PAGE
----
Low thyroid (hypothyroidism): people with diabetes are more likely than others to have thyroid problems. If your thyroid level is low, you are likely to feel tired, sleepy, and depressed. Read our web page about thyroid problems and what to do.
Low testosterone levels, especially in men: Men with diabetes are much more likely to have low testosterone.
Infections: People with diabetes often have infections they don’t know about. Infections take energy to fight, which can cause fatigue and raise blood sugar levels. A common source is urinary tract or bladder infections. They often hurt, but sometimes have no symptoms, except for the fatigue. Silent dental infections and vaginal infections are also common and fatiguing.
Undiagnosed heart disease: If you get tired after tasks that you used to sail through, it could be time to for a heart check-up.
Conditions like chronic fatigue and fibromyalgia. These are autoimmune disorders, which are more common in women, but men get them too. Fatigue is the main symptom. Many other diseases cause fatigue — here is a more comprehensive list on the U.S. National Library of Medicine/Medline Plus website.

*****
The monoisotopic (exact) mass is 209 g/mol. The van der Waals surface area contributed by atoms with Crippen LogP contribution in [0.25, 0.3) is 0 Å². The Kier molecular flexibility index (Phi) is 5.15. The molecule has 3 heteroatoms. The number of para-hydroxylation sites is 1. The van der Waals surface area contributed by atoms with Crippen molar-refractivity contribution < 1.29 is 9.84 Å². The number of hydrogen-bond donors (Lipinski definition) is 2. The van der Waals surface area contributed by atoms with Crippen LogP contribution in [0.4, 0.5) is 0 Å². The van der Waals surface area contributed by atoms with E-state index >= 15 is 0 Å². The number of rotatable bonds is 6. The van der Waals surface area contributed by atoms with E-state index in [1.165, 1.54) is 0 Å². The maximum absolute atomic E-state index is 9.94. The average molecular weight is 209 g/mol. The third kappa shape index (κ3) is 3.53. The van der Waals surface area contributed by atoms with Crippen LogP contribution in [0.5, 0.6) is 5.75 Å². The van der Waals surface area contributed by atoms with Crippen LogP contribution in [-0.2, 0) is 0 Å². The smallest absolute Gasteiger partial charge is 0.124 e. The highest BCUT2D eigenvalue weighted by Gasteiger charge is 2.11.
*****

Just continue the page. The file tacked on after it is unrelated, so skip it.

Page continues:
Medication side effects: Many drugs for diabetes, blood pressure, depression, pain, and other issues can cause fatigue. Also, be wary of synthetic herbal and vitamin supplements. Read labels, ask your doctor or pharmacist.
This list is not complete, but, it should give you enough insight into the fatigue issue.
Type 2 Diabetes: Thyroid, Leaky Gut and Immune System Connection
Are you having problems with digestion, food allergies, stomach discomforts, thyroid issues, etc. on top of having to deal with blood glucose problems?
You may be asking: What do all of these problems have to do with each other?
As you can see from the diagram (below), blood glucose, the thyroid, leaky gut and inflammation are all interconnected.
Note: For more information about leaky gut, refer to the AIP & Autoimmune Diseases Nutritional Program web page.
Next Steps to Reverse Diabetes
Now that you have an understanding of your diabetes and what it is doing and going to do to you, it's time to take action. So, listen to this ex-diabetic engineer who almost died from diabetes: You can beat this disease and reverse your diabetes, but, only if you're willing to make some changes.
And, don't forget, this is the only diabetes book where you get to talk to the author and gain his perspective on the disease and how he beat it and how you can beat it also.
Disclaimer: This site does not provide medical advice, diagnosis or treatment.